Dependency and Incarcerated Parents by Randall Enlow

Someone in handcuffs

Incarcerated parents have an especially difficult time maintaining a meaningful role in their dependency cases for many reasons, including:

·             DSHS often has little to no information on the parent, including their name and basic whereabouts. They often rely on the other parent for that information which for obvious reasons may not be reliable. Even so, prison facilities often make service of the initial dependency petition and documents complicated or impossible.

·             Once a parent is ordered by the court to participate in a service they most often find that their facility does not offer or allow such a service while in custody.

·             Many facilities allow attorneys to contact their clients by phone only if there is a court-ordered hearing. Attorneys thus often face the choice of in-person contact or written letter, which is especially problematic for public defenders who may carry up to 80 cases and have a large number of those clients in facilities in all areas of the state (or sometimes, out of state). Even when an inmate receives mail, there may be significant delays in sending and receiving and they often do not have the money to send a letter back. Filing timely responses for incarcerated parents is nearly always difficult and sometimes impossible.

·             Dependency court maintains a fluid calendar – meaning an 8:30 a.m. hearing may not occur until 11:00 a.m. This is a problem as typically parents must have their DOC counselor present for the call, so they must have the hearing start at a definite time and could miss their hearing entirely if court congestion cannot accommodate a definite time.

These are only a few of the things that make engagement in a dependency case very hard for incarcerated parents. This is especially troublesome given many incarcerated parents are the most viable or only placement option for their children when released. This heightens an attorney’s responsibility to aggressively ensure the voices of their incarcerated clients can be heard.


Subscribe to our newsletters

Subscribe to one or more of our newsletters, delivering meaningful insight on topics that matter to you and your family.
ebl home subscribe image


Latest Blog Posts

Child support is one of the most contentious issues in divorce cases where parties have minor children. Even though Washington state law uses the same complex mathematical formula to determine the amount of child support for each child, there is…

Family law and estate planning often intersect. This is particularly true when contemplating divorce, remarriage, or blending families.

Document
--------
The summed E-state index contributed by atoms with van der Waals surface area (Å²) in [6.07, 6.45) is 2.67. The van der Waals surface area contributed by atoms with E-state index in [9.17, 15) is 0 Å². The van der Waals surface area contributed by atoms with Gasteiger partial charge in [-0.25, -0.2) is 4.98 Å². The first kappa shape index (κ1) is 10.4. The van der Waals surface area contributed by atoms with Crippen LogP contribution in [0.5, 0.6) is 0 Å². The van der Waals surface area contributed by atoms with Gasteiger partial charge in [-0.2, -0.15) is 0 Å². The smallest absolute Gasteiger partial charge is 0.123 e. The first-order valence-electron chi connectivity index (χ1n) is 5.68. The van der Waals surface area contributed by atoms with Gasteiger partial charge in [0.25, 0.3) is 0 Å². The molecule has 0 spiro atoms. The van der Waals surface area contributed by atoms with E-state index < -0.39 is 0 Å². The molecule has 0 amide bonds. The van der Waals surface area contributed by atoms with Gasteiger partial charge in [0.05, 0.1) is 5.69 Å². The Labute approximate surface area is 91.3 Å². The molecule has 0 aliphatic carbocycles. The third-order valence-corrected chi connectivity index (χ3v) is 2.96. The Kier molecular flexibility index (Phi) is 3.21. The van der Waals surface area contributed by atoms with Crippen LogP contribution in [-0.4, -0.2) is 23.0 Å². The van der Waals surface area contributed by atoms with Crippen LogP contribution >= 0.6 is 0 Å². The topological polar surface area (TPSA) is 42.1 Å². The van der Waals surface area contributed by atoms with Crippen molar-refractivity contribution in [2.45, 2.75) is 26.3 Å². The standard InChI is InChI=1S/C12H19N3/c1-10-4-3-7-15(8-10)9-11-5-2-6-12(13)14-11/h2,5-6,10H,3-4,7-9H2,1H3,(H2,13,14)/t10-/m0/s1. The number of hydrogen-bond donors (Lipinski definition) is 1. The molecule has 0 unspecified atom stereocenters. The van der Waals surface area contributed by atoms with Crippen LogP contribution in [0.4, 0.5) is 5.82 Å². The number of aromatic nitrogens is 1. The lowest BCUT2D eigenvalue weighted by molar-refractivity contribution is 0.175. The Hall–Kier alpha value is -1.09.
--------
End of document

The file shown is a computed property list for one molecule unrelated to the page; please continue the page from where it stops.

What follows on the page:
At some point during your divorce case, friends and family members whose own marriages ended in divorce probably told you that it gets better, and it does. Of course, from your perspective, getting out of a bad marriage might be…

Co-parenting over a long distance when you are a non-residential parent does not have to equate to sacrificing involvement in your children’s lives. But it likely does mean you will have to make tweaks in your communication and parenting style to accommodate the new living arrangement.

If you have a significant amount of money saved, you might be considering giving some of it away while you are still alive via what is known in estate planning jargon as a living inheritance. Depending on your desires, you can give your beneficiaries a portion of or all of the inheritance you intend to give them.

Estate planning is commonly associated with preparing for asset distribution and financial management in the event of the estate plan owner’s incapacitation or death. However, an estate plan can protect more than just people and what they have worked so hard during their lifetimes to build. A carefully crafted Washington state estate plan can also protect pets.

Despite being divorced, you may still be able to collect social security benefits through your ex-spouse. Even if you went through a high-conflict divorce or are not on good terms with your ex-spouse currently, they cannot stop you from collecting these benefits if you are eligible. Likewise, your ex-spouse does not need to permit you to apply for social security benefits or have previously completed an application themselves.

If you live in Washington State and have an estranged family member, are you worried about them contesting your will after you die? Well, don’t worry quite yet. There are a variety of criteria an individual must meet to contest a will in the state of Washington.

Depending on your situation, there might also be measures you can take as you revisit your existing estate plan or create a new one to cause them to think twice about doing so. Here is what you need to know about whether an estranged family member can contest a will in Washington state.

When parents go through a divorce, child custody can be one of the hardest issues to deal with. But increasingly in American households, pets are part of the family, and separating can create similar concerns over who gets the family pet.

As a Seattle entrepreneur, you’ve undoubtedly dedicated countless hours and resources to building a successful business. You’ve dotted all of your I’s and crossed all of your T’s. But have you considered what will happen to your business after you're…